This post was published at Zero Hedge on Dec 7, 2017.
Earlier today we showed a remarkable chart – and assertion – from Bank of America: “In every major market shock since the 2013 Taper Tantrum, central banks have stepped in (even if verbally) to protect markets. Following the Brexit vote, markets no longer needed to hear from CBs as they rebounded so quickly that CBs didn’t need to respond.” As a result, buy-the-dip has a become a self-fulfilling put.
This post was published at Zero Hedge on Dec 6, 2017.
Yet another UK trader is being punished by overzealous regulators for an accomplishment that should instead have earned him accolades: Outsmarting the machines.
In a case that echoes some of the circumstances surrounding the scapegoating of former UK-based trader Nav Sarao, former Bank of America Merrill Lynch bond trader Paul Walter has been fined 60,000 pounds by the FCA for a practice that regulators call ‘algo baiting’.
Algorithm baiting is similar to spoofing – a practice that has been banned by stock-market regulators as those markets have embraced high-frequency trading practices that have broken markets and made them more vulnerable to this type of manipulation. But fixed income markets, like the Dutch loan market Walter is accused of manipulating, have been slower to embrace HFT-type trading. Because of this delay, Walter is a pioneer. Using BrokerTec, a popular fixed-income trading platform, Walter would place a bunch of bids for a given bond, triggering trend-following algos to follow suit. Then he would quickly cancel the bids. Here’s a more complete explanation per the Financial Times.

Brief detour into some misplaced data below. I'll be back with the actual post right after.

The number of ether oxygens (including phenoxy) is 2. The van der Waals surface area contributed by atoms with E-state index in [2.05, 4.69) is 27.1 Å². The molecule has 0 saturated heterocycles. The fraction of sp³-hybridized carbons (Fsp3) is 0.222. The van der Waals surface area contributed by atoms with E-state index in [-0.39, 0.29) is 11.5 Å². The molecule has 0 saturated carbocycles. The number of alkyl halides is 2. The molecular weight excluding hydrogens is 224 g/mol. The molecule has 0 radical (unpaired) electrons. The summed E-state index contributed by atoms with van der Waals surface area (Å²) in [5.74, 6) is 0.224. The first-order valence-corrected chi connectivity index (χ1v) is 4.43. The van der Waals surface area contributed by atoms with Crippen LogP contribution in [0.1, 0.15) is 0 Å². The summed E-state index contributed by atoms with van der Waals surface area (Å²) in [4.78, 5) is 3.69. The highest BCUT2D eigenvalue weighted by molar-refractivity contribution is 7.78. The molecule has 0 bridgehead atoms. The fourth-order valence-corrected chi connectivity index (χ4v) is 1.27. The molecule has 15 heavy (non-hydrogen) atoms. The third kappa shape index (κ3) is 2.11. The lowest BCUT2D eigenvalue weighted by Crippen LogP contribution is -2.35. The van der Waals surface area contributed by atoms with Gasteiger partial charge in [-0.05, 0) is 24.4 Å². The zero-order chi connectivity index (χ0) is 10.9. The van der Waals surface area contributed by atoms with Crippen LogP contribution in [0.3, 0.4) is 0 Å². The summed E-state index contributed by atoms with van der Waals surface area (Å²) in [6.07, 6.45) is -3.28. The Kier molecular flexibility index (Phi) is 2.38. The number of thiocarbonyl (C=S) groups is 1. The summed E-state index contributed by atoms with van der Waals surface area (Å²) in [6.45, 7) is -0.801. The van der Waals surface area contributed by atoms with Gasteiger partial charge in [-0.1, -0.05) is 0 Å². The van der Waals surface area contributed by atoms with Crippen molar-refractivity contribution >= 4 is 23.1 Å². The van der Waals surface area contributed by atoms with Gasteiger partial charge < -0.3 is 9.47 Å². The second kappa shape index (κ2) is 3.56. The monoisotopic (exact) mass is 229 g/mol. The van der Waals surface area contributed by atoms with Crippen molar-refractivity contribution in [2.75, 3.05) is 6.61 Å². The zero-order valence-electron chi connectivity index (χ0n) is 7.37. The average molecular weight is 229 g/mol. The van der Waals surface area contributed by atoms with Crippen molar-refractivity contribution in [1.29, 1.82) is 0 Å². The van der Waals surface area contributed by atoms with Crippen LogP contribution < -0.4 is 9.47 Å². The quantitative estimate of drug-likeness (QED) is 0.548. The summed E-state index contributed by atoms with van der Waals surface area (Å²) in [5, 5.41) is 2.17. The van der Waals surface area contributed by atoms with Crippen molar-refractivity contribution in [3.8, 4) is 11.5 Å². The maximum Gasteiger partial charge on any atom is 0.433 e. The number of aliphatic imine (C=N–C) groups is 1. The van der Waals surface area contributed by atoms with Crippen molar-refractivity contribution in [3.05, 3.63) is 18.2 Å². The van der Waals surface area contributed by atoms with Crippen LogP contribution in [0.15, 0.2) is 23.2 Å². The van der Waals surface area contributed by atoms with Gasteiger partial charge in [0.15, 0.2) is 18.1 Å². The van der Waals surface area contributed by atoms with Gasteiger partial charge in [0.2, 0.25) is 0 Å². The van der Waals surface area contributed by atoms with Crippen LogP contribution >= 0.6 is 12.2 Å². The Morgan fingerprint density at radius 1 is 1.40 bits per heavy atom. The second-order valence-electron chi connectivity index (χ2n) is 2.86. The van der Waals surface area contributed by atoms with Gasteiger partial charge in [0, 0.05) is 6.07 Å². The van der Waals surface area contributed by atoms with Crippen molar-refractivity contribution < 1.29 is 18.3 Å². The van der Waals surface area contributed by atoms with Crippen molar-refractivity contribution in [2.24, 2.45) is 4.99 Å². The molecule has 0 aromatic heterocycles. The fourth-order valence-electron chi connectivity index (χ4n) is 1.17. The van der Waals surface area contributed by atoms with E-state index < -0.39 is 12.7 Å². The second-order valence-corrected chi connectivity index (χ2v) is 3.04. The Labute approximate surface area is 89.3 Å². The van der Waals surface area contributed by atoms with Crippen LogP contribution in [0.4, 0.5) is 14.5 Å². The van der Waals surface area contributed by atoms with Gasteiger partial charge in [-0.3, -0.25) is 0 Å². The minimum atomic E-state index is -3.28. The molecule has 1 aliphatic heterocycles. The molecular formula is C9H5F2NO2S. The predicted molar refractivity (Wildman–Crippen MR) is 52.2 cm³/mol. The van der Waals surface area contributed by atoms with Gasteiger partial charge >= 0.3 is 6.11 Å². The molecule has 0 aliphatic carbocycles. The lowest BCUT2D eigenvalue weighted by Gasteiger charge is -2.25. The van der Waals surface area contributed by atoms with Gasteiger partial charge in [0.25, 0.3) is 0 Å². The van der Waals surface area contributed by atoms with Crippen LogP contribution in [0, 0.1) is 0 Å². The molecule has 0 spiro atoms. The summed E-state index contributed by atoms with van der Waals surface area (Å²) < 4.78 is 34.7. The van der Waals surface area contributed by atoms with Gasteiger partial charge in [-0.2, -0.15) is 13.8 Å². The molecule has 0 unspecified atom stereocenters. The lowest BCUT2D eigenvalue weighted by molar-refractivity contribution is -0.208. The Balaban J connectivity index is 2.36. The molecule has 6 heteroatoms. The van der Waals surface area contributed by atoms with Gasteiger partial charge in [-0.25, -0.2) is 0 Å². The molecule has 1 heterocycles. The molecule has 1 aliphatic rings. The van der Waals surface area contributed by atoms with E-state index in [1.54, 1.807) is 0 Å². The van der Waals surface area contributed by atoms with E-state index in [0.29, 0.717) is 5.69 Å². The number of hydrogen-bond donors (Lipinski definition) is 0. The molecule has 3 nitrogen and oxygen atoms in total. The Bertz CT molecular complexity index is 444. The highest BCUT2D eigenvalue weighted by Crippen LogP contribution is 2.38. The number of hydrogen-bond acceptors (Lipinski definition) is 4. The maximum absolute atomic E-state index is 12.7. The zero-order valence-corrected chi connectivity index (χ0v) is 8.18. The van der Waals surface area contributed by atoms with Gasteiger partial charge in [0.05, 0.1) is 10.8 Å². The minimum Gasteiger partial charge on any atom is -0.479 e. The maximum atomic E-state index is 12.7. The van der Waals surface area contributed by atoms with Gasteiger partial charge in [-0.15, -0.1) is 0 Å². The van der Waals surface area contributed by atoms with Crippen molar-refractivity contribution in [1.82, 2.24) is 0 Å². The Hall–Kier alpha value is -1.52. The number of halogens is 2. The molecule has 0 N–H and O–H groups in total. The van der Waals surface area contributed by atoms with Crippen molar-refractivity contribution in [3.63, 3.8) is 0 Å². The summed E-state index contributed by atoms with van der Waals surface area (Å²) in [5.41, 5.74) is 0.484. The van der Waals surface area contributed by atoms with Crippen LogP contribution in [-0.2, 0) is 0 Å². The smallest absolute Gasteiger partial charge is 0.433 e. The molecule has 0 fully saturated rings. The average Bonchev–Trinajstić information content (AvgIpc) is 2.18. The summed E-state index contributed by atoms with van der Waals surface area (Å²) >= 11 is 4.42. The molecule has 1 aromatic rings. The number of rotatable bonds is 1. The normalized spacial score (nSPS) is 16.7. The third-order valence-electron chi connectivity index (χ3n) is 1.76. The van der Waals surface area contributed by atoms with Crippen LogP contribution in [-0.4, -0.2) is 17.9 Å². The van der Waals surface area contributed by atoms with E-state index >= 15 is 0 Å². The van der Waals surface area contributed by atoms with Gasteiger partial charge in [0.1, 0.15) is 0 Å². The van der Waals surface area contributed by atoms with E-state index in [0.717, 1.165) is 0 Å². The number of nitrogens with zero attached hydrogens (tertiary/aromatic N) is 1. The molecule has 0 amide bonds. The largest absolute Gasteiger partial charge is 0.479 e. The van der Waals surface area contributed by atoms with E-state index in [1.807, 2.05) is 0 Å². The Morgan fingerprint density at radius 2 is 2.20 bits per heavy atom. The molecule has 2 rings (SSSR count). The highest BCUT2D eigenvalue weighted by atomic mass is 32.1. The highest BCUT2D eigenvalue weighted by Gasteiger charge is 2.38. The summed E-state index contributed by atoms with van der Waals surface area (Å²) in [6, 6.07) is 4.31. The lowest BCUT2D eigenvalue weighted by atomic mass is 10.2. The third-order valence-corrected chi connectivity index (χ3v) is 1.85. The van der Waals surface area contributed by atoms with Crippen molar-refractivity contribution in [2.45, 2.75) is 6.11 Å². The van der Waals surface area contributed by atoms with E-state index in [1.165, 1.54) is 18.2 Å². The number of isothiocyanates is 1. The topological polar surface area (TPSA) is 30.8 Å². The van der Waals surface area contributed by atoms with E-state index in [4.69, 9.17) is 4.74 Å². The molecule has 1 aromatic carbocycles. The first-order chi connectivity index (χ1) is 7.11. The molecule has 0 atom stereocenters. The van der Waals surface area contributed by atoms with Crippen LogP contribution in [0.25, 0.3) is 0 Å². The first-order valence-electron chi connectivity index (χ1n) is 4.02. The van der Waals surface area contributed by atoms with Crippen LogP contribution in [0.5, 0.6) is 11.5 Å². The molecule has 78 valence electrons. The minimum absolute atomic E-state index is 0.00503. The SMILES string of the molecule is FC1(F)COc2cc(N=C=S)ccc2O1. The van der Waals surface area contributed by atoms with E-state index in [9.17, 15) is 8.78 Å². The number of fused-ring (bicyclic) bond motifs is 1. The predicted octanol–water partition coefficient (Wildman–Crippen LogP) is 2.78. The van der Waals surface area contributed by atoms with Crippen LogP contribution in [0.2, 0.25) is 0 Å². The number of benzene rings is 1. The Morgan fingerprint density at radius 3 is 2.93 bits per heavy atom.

Mr Walter entered bids for Dutch state loans that pushed up their price. Then, when other algorithmic trades followed him in response and raised their bids, Mr Walter sold to them and cancelled his quote. This happened 11 times between July and August 2014 while he was working for the bank, the FCA said, while on one occasion he did the opposite. He netted a total of 22,000 profit from this ‘algo baiting’.
This post was published at Zero Hedge on Nov 23, 2017.
Is the stock market bubble about to burst? I know that I have been touching on this theme over and over and over again in recent weeks, but I can’t help it. Red flags are popping up all over the place, and the last time so many respected experts were warning about an imminent stock market crash was just before the last major financial crisis. Of course nobody can guarantee that global central banks won’t find a way to prolong this bubble just a little bit longer, but at this point they are all removing the artificial support from the markets in coordinated fashion. Without that artificial support, it is inevitable that financial markets will experience a correction, and the only real question is what the exact timing will be.
For example, Bank of America’s Michael Hartnett originally thought that the coming correction would come a bit sooner, but now he is warning of a ‘flash crash’ during the first half of 2018…